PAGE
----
A 13D is a document filed to disclose the ownership of registered equity services. It has to be filed with the Securities and Exchange Commission (SEC) and with the relevant stock exchange(s) within 10 days of when an individual, a company or a related group buys 5% or more of any class of a public company's stock. The filing also has to disclose which individual or group holds voting power over the shares.

These filings are available at the SEC website, and through a number of paid services like Edgar Online. In this article, we'll show you what you can learn by following these filings.


Signals or Signs of Change
The presumed reason behind the existing 13D regulations is that investors who take large positions in stocks can affect their trading patterns and prices. This is especially true for stocks that don't trade a large daily volume. For example, when FastChannel (DGIT) purchased of 11% of Point.360 (PTSX) in a privately negotiated transaction on Dec. 22, 2006, PTSX's stock rose by 37% the following day. In other words, for wary investors, a 13D regulation can present an opportunity for stock price appreciation.


The 13D may also be a precursor to a takeover attempt on the part of an outside investor, or part of a process to gain seats on the board or de facto control of the company by owning a large, controlling block. (For related reading, see The Basics Of Mergers And Acquisitions and Trade Takeover Stocks With Merger Arbitrage.)

The filing of 13Ds is the most important signal to investors that a change of control at a company may be underway or that an investor is trying to get management to make changes to increase shareholder value through methods such as cost-cutting or the sale of part or all of the company.

When an investor purchases more than a 5% share in a company and files a 13D, that investor may also attach a letter to management explaining the reason for the action. These letters are usually critical of management and the board directors, and address the reasons that the investor believes the company's stock is undervalued. In a November 2006 letter to the management of Advocat (AVCA), Bristol Capital Advisors and Oakdale Capital Management requested a stock split to increase trading volume in the company. Bristol and Oakdale stated the purpose of their investments and their desire for significant change:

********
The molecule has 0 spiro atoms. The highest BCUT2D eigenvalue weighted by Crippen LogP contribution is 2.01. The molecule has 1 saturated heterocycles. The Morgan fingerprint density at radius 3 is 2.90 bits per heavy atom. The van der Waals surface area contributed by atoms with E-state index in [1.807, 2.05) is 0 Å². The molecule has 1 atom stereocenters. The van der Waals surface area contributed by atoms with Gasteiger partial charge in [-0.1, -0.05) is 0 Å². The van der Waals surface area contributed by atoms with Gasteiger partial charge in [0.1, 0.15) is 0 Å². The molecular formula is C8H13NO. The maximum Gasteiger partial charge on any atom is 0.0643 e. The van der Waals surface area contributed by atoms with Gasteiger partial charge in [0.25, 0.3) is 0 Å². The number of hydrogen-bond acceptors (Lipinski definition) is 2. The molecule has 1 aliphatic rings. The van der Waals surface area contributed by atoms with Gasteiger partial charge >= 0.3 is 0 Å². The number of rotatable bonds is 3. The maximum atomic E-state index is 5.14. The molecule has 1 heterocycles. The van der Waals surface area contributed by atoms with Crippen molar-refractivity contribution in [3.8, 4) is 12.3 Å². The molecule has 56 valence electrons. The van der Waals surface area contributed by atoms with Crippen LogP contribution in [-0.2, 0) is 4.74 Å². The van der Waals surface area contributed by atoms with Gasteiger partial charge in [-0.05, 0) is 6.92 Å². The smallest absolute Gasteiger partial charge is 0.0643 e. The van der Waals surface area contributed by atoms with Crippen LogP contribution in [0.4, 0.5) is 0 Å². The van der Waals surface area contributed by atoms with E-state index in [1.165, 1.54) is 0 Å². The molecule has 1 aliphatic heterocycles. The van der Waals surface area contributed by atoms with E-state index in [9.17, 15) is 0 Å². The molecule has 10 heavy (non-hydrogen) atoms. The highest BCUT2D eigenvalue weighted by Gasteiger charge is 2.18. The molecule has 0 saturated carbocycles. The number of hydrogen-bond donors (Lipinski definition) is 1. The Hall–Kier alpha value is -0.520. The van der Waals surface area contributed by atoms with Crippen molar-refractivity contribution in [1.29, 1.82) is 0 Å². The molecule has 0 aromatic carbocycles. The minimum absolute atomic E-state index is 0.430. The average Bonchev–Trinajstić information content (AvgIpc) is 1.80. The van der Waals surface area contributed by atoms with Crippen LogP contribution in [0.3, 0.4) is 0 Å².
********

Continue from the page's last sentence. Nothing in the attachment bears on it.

"While we appreciate that Advocat represents what we believe to be the most compelling opportunity in the nursing home sector due to your low occupancy rates and relatively poorer payer mix relative to your peers (factors that we perceive as opportunities, not risks), your low daily trading volume has impeded the ability of sophisticated investors to take advantage of the opportunity and has resulted in Advocat trading at a substantial discount to the valuation of its peers. As you have rejected our offer to acquire the Company, we ask that you do what is in the best interests for all the shareholders and engage immediately in a 3:2 share split as well a share repurchase program."
The implied threat is that if management will not act, the shareholder may take further steps. (For related reading, see Evaluating A Company's Management.)

High-Profile 13D Filings
Some attempts to influence stock prices and management actions occur at very large companies. For example, if we take a look at the 13D filings for GM from 2005 to 2006, we'll discover that billionaire Kirk Kerkorian and his company, Tracinda Corporation, acquired about a 10% stake in General Motors. In early 2006, Kerkorian was able to get one of his representatives on the board and pressed for cost cuts and for an alliance between GM and overseas car companies Renault and Nissan. Ultimately, the discussion between the car giants proved fruitless and any hopes of an alliance were dashed. As a result of this, Kerkorian's representative resigned his seat and Kerkorian sold the bulk of his position in GM.


Another high profile 13D was filed when corporate raider Carl Icahn bought more than 5% of Time Warner in 2005. He began the process of getting two board seats and even got investment bank Lazard to set a value on each of the company's units in the event of a breakup. (To learn more, read Use Breakup Value To Find Undervalued Companies.) This gives Icahn the right to use his shares to attempt to unseat management if he is not happy with the company's results in the future. The effect was a significant rise in the stock's price.

What Can You Do with 13D Filings?
Recently, a number of websites have started to track 13Ds so that investors can immediately find out which companies have new, large investors coming in. Among these new sites is 13D Tracker.


A survey of 13D Tracker and the SEC website would indicate that, on average, one to three 13Ds are filed each business day. Investors should not only watch for these filings on stocks they own, but may find value in checking the SEC website for 13D filings of companies that they don't own. Often, these 13Ds come in advance of change of management control, a breakup of the company, an increase in stock price, or a sale of the company to another public company or private equity interests. All of these can provide opportunities for diligent investors.

For more insight, see Cashing In On Corporate Restructuring and Pinpoint Takeovers First.



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